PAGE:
Where to invest now the rally has petered out

The encouraging sentiment and data that stoked the West's stockmarket rallies were born of the rallies themselves. And now they have petered out. But one market is overdue a bull run.

Importantly, this fortnightly investment letter is about two issues. Firstly, to explain how we limit loss-making investments so as to protect capital; secondly, to show how we search out profitable investments so as to make investment gains.

Our team works diligently using the tools of fundamental analysis (researching the truth) and technical analysis (charts and what's happening to prices).

We believe that the stock market rally that started 9 March has now ended and, so far, what has followed is a deteriorating stalemate, prices heading sideways/downwards. In the previous issue, we said that the break that had taken place below 4,300 was the signal that the bear market had resumed its downward path. All of this, to our mind, signals a tipping point - or might we say a tipping-over point - from where, on FTSE weakening below 4,200, fear will return and selling will accelerate.

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Alan Greenspan, in the Financial Times on 26 June, wrote this:

"The rise in global stock prices from early March to mid June is arguably the primary cause of the surprising positive turn in the economic environment. $12,000 billion newly created corporate equity value has added significantly to the capital buffer that supports the debt issued by financial and non-financial companies.

"Corporate debt, as a consequence, has been upgraded and yields have fallen. Previously capital-strapped companies have been able to raise considerably debt and equity in recent months. Market fears of bank insolvency, particularly, have been assuaged. Is this the beginning of a prolonged economic recovery or a false dawn?"

Later on in his article, Greenspan wrote:

"I recognise that I accord a much larger economic role to equity prices than is the conventional wisdom. From my perspective, they are not merely an important leading indicator of global business activity, but a major contributor to that activity, operating primarily through balance sheets. My hypothesis will be tested in the year ahead. If shares fall back to their early spring lows or worse, I would expect the "green shoots" spotted in recent weeks to wither."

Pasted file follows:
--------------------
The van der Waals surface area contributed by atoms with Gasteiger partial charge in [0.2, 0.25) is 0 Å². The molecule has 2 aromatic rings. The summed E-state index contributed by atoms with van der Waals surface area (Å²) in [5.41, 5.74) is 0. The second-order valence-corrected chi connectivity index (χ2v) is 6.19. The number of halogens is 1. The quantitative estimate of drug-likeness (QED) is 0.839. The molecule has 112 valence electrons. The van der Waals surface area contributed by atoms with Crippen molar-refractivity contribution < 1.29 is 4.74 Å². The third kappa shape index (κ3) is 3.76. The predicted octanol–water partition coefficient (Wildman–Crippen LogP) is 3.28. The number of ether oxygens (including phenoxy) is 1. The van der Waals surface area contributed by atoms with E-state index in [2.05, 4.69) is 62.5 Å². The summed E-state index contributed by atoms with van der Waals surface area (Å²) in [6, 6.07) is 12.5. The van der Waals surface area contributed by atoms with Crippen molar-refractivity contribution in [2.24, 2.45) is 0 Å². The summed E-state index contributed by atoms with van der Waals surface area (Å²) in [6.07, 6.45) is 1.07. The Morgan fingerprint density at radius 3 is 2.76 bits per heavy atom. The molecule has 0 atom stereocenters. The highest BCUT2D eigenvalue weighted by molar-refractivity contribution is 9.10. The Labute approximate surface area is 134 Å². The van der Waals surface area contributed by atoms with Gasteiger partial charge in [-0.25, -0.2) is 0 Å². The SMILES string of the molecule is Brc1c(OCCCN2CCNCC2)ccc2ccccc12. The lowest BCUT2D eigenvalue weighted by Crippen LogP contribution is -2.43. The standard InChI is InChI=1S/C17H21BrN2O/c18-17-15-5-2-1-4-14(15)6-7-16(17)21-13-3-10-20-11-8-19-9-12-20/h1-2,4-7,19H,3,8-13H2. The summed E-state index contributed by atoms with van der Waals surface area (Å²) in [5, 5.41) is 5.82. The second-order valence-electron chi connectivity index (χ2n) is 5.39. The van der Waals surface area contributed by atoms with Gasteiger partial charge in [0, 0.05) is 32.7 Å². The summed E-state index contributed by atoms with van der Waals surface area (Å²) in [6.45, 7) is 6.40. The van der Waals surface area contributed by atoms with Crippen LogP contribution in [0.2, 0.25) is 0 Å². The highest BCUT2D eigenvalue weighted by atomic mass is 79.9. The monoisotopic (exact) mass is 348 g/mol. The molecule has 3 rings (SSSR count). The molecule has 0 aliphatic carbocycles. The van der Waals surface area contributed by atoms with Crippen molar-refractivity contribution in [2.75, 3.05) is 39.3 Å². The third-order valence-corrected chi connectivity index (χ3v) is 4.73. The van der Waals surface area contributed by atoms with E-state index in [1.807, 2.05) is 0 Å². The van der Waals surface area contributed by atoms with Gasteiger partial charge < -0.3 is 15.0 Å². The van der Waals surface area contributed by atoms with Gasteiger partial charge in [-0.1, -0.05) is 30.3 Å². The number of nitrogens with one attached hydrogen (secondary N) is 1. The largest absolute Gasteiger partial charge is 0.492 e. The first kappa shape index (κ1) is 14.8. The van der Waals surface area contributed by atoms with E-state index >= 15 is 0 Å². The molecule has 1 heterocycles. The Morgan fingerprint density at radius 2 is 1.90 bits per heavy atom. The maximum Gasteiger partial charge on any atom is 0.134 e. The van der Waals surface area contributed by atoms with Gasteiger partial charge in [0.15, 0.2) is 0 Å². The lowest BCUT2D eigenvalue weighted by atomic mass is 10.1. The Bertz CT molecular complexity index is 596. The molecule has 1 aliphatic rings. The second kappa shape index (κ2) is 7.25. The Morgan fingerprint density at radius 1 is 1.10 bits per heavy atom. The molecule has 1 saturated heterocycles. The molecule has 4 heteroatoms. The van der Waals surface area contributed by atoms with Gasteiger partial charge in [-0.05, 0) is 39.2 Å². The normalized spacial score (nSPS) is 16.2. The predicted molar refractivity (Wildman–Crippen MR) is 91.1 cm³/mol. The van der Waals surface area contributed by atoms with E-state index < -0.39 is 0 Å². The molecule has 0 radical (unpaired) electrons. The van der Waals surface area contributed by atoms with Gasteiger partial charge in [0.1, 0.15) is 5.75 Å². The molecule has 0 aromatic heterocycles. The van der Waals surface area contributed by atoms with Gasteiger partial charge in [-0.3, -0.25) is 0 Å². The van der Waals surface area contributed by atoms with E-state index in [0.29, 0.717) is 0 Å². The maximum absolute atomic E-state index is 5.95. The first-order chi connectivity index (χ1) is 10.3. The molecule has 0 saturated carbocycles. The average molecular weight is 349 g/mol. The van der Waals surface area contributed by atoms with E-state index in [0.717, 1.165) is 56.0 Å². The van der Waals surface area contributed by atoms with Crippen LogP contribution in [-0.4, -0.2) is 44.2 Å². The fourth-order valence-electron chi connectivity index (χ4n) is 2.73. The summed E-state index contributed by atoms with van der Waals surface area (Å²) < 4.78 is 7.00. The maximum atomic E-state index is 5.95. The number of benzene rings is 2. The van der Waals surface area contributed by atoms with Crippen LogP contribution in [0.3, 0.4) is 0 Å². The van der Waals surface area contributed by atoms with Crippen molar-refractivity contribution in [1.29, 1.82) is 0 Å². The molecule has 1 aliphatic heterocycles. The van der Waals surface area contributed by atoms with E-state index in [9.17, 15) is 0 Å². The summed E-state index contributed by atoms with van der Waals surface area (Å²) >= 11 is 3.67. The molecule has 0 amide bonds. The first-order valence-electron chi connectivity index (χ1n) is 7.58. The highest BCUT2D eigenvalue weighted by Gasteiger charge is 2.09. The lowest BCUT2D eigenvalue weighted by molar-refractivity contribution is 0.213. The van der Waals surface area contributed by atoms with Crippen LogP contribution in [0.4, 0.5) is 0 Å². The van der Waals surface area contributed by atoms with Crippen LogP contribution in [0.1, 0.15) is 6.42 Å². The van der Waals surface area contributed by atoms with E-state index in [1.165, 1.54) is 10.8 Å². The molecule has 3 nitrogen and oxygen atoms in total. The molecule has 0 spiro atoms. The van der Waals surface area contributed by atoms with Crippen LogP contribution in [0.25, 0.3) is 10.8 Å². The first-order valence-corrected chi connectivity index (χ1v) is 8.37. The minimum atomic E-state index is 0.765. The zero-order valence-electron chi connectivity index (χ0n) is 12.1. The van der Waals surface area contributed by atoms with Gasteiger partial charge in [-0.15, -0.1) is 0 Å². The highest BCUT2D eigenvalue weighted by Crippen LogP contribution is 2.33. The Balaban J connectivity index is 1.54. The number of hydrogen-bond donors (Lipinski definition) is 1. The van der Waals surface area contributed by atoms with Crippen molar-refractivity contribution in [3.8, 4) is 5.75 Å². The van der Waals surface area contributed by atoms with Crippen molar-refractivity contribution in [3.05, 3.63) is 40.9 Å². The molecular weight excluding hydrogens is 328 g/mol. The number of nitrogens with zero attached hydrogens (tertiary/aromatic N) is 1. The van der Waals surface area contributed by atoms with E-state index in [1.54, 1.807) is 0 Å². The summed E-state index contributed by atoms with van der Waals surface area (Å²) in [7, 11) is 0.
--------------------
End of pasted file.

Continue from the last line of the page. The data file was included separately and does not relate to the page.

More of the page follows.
In those words, Greenspan neatly illustrated George Soros's Theory of Reflexivity, explained in his book The Alchemy of Finance published in 1987:

1. Markets are always biased in one direction or another.

2. Markets can influence the events that they anticipate.

Much of the less-bad data that gave support to asset prices and the hope of an end to the bear market came about as a result of stock markets rising, if the economy continues to get better, stock markets should continue to improve that's reflexivity at work. If, however, the stock market for its own good reasons should fail here, all of that good sentiment and improving economic data will quickly reverse and the investment climate will get worse that's also reflexivity working.

It has been reported that, in the second quarter, output per UK worker fell 4.2% following a decline in the first quarter of 1.8%. This suggests that companies are hoarding labour so as to benefit by as much as possible from the growing economic recovery. If the stock market falls from here and the "green shoots" wither, that hoarding of labour will dramatically end and job losses will accelerate alarmingly a consequence of reflexivity.

Senior executives (insiders) of S&P500 companies, in June, sold 21 times more stock than they bought: sales of $2.6bn compared to purchases of $120m. This information was provided by Trimtabs Investment Research Company and adds a grim dimension to the latest stock market action.